Today’s psalm draws our eyes to God’s power over the natural world. Think about mighty, rolling ocean waves and booming thunder during the fiercest storm. Many would describe them as powerful. While that is a good description for our finite minds to comprehend, as believers we ultimately don’t ascribe power to nature itself (e.g., Mother Nature or natural selection). We choose to give praise to the Lord Jesus Christ, who created and sustains each element of creation (Colossian 1:16-17).

Spurgeon expounded, “The thunder is not only poetically but instructively called ‘the voice of God,’ since it peals from on high; it surpasses all other sounds, it inspires awe, it is entirely independent of man, and has been used on some occasions as the grand accompaniment of God’s speech to Adam’s sons.”

The book of Job also portrays God’s powerful voice. “After it a voice roareth: he thundereth with the voice of his excellency; and he will not stay them when his voice is heard. God thundereth marvellously with his voice; great things doeth he, which we cannot comprehend” (Job 37:4-5). “Hast thou an arm like God? or canst thou thunder with a voice like him?” (Job 40:9).

The voice of the Lord is unique. His voice alone can create and control. Let us use our words to praise His name and proclaim His wondrous deeds! MH

The Gospel Summary

Luke 24:44-49

IN Luke 24:44-49 our Lord gave to His disciples, just before He ascended to the Father, a precious summary of gospel truth.

He began: “These are the words which I spake unto you while I was yet with you, that all things must be fulfilled which were written in the Law of Moses and in the Prophets and in the Psalms concerning Me.” Here is the fulfillment of prophecy, and notice how He includes the whole of the Old Testament Scriptures: the Law, the Psalms, the Prophets. For a right view of the gospel, we must start with Genesis. After He said this, we read that “then opened He their understanding that they might understand the Scriptures.” “Faith cometh by hearing and hearing by the Word of God,” and our Lord is the true key to the Scriptures.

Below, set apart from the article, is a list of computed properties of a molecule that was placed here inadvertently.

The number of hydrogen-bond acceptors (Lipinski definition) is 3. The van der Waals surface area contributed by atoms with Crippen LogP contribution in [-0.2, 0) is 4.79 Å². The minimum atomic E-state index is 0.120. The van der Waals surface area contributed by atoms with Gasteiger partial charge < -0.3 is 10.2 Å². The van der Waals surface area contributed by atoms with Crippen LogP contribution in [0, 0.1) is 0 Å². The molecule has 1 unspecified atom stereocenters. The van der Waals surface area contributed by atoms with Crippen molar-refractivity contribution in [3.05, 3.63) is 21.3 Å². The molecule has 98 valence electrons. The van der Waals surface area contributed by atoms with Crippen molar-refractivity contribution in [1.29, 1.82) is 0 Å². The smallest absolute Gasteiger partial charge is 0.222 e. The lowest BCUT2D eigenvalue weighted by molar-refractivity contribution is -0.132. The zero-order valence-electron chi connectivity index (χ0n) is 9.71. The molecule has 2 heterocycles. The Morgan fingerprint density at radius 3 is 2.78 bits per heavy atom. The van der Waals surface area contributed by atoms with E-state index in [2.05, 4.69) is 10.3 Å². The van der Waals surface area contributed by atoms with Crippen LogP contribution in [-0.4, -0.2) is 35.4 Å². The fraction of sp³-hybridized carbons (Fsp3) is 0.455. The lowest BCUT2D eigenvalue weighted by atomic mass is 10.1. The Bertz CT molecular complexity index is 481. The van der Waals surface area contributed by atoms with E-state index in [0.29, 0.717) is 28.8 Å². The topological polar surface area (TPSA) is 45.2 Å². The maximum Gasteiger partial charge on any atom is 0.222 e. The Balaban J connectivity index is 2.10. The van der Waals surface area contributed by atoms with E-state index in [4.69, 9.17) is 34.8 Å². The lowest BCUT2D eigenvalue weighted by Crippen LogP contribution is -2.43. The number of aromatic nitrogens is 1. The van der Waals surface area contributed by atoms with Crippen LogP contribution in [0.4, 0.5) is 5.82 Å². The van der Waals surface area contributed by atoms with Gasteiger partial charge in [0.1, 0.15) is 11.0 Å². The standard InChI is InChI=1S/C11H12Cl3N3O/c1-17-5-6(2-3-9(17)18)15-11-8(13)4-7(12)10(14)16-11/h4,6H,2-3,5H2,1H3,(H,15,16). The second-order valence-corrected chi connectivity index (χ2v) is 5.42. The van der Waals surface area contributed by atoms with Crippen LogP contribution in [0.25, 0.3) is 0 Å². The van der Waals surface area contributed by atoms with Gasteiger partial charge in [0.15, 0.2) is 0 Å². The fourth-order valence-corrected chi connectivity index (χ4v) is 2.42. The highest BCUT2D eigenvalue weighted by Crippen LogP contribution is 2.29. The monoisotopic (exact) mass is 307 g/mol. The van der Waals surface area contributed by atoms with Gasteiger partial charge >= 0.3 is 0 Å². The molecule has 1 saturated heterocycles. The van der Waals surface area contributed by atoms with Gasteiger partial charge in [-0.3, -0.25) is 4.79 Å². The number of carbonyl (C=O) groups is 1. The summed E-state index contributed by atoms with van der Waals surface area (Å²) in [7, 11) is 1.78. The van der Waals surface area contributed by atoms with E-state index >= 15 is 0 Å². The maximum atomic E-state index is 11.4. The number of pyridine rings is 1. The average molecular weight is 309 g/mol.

He said next, “Thus it is written, and thus it was necessary for the Christ to suffer and to rise from the dead the third day.” The gospel begins with “It is written”—it is a revelation of God and is built upon recorded facts in His Word. And the twin gospel facts are the death and resurrection of our Lord—so Paul stated in 1 Corinthians 15:3-4. So it is declared in Romans 4:25: “Delivered for our offences and raised for our justification.” And so does baptism set forth the twin facts of our death with Christ to sin and our resurrection to walk in newness of life. Calvary and the open tomb must always go together.

With these two glorious facts to proclaim, our Lord said next “that repentance and remission of sins should be preached in His name among all nations, beginning at Jerusalem.” Remission of sins is made possible through His shed blood, but before it can become effectually ours there must be repentance—a change of mind about sin, self and the Savior—and a turning from darkness to light. The “repentance” note has been left out of much of our preaching. It is elemental to point out the blessed grace of God, with pardon offered freely to all, but God commands all men everywhere to repent, and we dare not do less.

“And ye are witnesses of these things.” Witnesses of His death and resurrection. The disciples had seen Him die, but all who believe are witnesses of these things in experience. He also said that we are witnesses unto Him, but before we can witness to we must be witnesses of these facts in our own lives. We cannot witness to something we know not of. That is the tragedy of much preaching today; it is a speaking about these facts without a warm personal experience of them.

But the weakness in much testimony is implied in our Lord’s next word here: “And, behold, I send the promise of My Father upon you; but tarry ye in the city of Jerusalem until ye be endued with power from on high.” It is not enough even to be witnesses of these facts if we speak them without the power which must accompany them. The early church had the facts, but had to wait for the fire. We today need not wait for Pentecost to come, but we do need to tarry in order to get right with God and yielded to Him. It is not that He must be coaxed; it is not His reluctance, but our rebellion, that hinders the blessing.

Putting all these words together, we have the gospel summary: prophecy fulfilled, the Word written; Calvary and the resurrection; repentance and remission; witnessing and the power of the Spirit.